Does your soil need lime? The answer depends on the soil pH. Getting a soil test can help provide that information. Keep reading to find out when to add lime to the soil and how much to apply.
What Does Lime Do for Soil?
The two types of lime that gardeners should become familiar with are agricultural lime and dolomite lime. Both types of lime contain calcium, and dolomite lime also contains magnesium. Lime adds these two essential elements to the soil, but it is more commonly used to correct the soil pH.
Most plants prefer a pH between 5.5 and 6.5. If the pH is too high (alkaline) or too low (acidic), the plant can't absorb the nutrients that are available in the soil. They develop symptoms of nutrient deficiency, such as pale leaves and stunted growth. Using lime for acidic soil raises the pH so that plant roots can absorb the necessary nutrients from the soil.
How Much Lime Does Soil Need?
The amount of lime your soil needs depends on the initial pH and the consistency of the soil. Without a good soil test, judging the amount of lime is a process of trial and error. A home pH test kit can tell you the acidity of the soil, but it doesn't take the type of soil into consideration. The results of a soil analysis performed by a professional soil testing laboratory includes specific recommendations tailored to meet your soil's needs.
Lawn grasses tolerate a pH of between 5.5 and 7.5. It takes 20 to 50 pounds of ground limestone per 1,000 square feet to correct a mildly acidic lawn. Strongly acidic or heavy clay soil may need as much as 100 pounds.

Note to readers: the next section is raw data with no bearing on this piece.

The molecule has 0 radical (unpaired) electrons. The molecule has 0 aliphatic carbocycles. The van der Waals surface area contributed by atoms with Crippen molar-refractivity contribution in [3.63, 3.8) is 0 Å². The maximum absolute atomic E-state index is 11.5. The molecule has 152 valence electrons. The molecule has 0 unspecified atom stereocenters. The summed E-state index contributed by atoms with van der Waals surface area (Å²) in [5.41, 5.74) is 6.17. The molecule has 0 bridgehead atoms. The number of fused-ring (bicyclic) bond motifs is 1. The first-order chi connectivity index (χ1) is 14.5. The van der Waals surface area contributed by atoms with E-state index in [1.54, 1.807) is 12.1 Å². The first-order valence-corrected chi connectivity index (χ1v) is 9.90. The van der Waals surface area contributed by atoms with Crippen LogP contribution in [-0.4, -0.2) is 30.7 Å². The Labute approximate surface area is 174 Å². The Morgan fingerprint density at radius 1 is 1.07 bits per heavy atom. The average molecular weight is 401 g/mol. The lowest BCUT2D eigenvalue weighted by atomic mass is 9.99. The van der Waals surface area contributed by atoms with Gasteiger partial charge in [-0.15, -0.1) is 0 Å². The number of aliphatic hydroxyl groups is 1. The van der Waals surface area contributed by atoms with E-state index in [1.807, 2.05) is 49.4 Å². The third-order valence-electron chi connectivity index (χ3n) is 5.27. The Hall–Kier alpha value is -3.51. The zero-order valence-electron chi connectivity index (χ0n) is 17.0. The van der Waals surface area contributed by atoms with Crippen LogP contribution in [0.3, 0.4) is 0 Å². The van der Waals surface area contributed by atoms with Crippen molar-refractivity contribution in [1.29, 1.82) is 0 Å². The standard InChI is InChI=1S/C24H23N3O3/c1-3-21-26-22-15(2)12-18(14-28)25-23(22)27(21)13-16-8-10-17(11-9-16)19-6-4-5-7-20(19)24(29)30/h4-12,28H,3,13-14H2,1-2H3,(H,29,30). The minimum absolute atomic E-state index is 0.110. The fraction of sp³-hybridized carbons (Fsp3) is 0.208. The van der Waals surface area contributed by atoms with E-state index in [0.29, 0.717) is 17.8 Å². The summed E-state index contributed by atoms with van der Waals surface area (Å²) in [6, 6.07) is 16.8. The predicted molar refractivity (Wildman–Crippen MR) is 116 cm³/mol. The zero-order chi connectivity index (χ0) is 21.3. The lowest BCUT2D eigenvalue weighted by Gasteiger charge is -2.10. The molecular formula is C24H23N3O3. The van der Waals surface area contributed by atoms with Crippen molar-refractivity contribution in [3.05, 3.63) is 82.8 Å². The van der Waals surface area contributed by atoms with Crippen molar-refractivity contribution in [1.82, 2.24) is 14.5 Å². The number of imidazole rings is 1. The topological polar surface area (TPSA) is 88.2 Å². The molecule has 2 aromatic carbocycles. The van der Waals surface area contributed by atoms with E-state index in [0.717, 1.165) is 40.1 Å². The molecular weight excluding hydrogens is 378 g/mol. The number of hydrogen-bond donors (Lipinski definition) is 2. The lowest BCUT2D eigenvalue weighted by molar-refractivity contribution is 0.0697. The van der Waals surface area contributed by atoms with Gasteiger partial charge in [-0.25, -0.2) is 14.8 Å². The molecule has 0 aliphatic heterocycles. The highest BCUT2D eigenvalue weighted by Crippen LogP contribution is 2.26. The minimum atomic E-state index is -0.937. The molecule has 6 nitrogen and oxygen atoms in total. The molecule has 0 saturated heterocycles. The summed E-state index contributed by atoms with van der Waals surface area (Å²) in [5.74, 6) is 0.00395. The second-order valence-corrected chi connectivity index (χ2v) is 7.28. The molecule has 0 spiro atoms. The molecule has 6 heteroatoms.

In small garden beds, you can estimate the amount of lime you need with the following information. These figures refer to the amount of finely ground limestone needed to raise the pH of 100 square feet of soil one point (for example, from 5.0 to 6.0).
Sandy loam soil – 5 pounds
Medium loam soil – 7 pounds
Heavy clay soil – 8 pounds
How and When to Add Lime
You'll begin to see a measurable difference in the soil pH about four weeks after adding lime, but it can take 6 to 12 months for the lime to dissolve completely. You won't see the full effect of adding lime to the soil until it is completely dissolved and incorporated into the soil.
For most gardeners, fall is a good time to add lime. Working lime into the soil in the fall gives it several months to dissolve before spring planting. To add lime to the soil, first prepare the bed by tilling or digging to a depth of 8 to 12 inches. Spread the lime evenly over the soil, and then rake it in to a depth of 2 inches.
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By Stephanie Pratt, Instant Hedge,
Photographs courtesy of Instant Hedge
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